I suppose I came to Chris Wickham’s Medieval Europe with the wrong expectations. It’s tempting to see history as the deeds of men and women, related by chroniclers. I do not mean necessarily the deeds of kings and queens, but those of knights, townsmen or common peasants. In the writing of Chris Wickham, all these individuals are merely units to be aggregated to envisage the the economic and the sociological trends of the age.
This makes for rather dry reading – even if the subject is ambitious and fascinating. For the author’s aim is nothing less than a complete overview of the history of Europe’s Middle Ages. His argument focuses on the divide between the Roman South and the Barbarian North throughout the period – and even up to the 18th century. He points to centralised government power and reliable taxation as hallmarks of Roman influence, and he talks length about the Visigoths in Spain and the Byzantine and Ottoman Empires in the East as continuing the Roman tradition.
But despite all of Wickham’s study and learning, the book remains a rather difficult read. The use of primary sources is scarce, there is no chronological table for the reader’s reference, and the author never refers to the plates with images which appear in the book (making me suspect that these were inserted by a publisher in a haphazard manner as tangentially related to the subject matter, rather than designed as an integral part of the book).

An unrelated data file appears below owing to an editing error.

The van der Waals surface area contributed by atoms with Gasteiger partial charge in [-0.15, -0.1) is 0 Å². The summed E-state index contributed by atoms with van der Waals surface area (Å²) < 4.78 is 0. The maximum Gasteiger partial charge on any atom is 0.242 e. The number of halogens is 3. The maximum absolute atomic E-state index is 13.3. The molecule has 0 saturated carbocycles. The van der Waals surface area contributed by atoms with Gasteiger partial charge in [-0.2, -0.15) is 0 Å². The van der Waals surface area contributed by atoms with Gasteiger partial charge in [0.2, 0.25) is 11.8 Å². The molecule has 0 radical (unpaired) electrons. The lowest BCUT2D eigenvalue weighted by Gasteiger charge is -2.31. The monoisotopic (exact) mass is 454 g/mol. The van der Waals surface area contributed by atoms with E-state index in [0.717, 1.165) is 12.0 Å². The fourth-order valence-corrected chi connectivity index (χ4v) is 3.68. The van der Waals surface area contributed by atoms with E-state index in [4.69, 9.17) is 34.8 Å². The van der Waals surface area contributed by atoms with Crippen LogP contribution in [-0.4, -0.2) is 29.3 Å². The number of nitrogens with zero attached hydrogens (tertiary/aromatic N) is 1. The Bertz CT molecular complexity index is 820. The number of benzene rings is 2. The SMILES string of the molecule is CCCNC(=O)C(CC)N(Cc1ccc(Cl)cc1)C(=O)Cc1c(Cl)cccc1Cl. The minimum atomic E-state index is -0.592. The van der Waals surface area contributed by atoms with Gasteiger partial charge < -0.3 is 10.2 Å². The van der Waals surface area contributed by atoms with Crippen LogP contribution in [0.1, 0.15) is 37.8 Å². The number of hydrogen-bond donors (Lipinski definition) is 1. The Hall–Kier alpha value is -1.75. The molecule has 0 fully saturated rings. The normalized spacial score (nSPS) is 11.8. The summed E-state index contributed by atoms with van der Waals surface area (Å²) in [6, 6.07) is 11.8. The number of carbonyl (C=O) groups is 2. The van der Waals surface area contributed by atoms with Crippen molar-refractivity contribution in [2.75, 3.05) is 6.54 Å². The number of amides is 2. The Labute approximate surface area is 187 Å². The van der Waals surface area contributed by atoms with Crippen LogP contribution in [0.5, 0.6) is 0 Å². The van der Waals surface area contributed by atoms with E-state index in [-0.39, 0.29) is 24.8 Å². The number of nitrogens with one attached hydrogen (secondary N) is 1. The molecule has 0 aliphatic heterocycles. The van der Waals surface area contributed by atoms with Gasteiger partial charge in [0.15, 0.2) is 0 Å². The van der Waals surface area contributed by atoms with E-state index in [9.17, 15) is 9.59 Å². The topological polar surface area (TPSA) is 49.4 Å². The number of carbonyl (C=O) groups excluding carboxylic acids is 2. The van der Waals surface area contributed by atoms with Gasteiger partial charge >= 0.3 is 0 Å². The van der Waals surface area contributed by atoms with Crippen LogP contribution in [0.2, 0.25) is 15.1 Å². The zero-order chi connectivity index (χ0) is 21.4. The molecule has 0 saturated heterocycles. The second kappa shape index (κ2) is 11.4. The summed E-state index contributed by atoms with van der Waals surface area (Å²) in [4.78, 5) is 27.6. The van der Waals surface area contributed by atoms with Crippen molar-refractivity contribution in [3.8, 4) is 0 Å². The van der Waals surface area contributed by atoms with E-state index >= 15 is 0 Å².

If you are reading about the middle ages for pleasure, I would highly recommend Christopher de Hamel’s book on medieval manuscripts instead. Reach for Wickham’s book only if you are determined to plough through a lot of facts with only socioeconomic theories holding them together. Or, alternately, if you just want to see that lovely cover on your bookshelf.